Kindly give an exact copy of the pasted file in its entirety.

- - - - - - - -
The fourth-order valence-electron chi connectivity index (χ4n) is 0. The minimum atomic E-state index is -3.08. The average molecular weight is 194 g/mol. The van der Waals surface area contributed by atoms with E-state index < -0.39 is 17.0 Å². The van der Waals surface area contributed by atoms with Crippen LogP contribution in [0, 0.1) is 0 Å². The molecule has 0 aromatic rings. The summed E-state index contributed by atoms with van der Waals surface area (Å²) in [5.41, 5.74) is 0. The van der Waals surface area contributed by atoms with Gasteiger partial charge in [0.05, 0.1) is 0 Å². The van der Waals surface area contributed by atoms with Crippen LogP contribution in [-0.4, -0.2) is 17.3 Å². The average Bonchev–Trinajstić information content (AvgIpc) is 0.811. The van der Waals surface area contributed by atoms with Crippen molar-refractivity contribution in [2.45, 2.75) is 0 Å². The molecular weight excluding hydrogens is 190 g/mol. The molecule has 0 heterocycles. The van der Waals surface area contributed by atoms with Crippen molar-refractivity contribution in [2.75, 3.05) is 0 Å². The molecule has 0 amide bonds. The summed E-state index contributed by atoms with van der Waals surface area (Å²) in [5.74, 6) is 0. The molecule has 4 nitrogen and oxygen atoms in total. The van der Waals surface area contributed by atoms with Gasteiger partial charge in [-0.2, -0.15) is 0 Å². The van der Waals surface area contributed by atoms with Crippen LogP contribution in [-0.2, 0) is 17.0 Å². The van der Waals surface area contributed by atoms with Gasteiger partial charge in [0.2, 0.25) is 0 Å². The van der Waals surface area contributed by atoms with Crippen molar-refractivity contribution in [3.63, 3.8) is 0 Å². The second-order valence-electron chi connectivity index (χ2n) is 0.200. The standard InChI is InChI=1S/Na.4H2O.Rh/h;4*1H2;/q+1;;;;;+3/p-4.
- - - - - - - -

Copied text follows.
The fourth-order valence-electron chi connectivity index (χ4n) is 0. The minimum atomic E-state index is -3.08. The average molecular weight is 194 g/mol. The van der Waals surface area contributed by atoms with E-state index < -0.39 is 17.0 Å². The van der Waals surface area contributed by atoms with Crippen LogP contribution in [0, 0.1) is 0 Å². The molecule has 0 aromatic rings. The summed E-state index contributed by atoms with van der Waals surface area (Å²) in [5.41, 5.74) is 0. The van der Waals surface area contributed by atoms with Gasteiger partial charge in [0.05, 0.1) is 0 Å². The van der Waals surface area contributed by atoms with Crippen LogP contribution in [-0.4, -0.2) is 17.3 Å². The average Bonchev–Trinajstić information content (AvgIpc) is 0.811. The van der Waals surface area contributed by atoms with Crippen molar-refractivity contribution in [2.45, 2.75) is 0 Å². The molecular weight excluding hydrogens is 190 g/mol. The molecule has 0 heterocycles. The van der Waals surface area contributed by atoms with Crippen molar-refractivity contribution in [2.75, 3.05) is 0 Å². The molecule has 0 amide bonds. The summed E-state index contributed by atoms with van der Waals surface area (Å²) in [5.74, 6) is 0. The molecule has 4 nitrogen and oxygen atoms in total. The van der Waals surface area contributed by atoms with Gasteiger partial charge in [-0.2, -0.15) is 0 Å². The van der Waals surface area contributed by atoms with Crippen LogP contribution in [-0.2, 0) is 17.0 Å². The van der Waals surface area contributed by atoms with Gasteiger partial charge in [0.2, 0.25) is 0 Å². The van der Waals surface area contributed by atoms with Crippen molar-refractivity contribution in [3.63, 3.8) is 0 Å². The second-order valence-electron chi connectivity index (χ2n) is 0.200. The standard InChI is InChI=1S/Na.4H2O.Rh/h;4*1H2;/q+1;;;;;+3/p-4.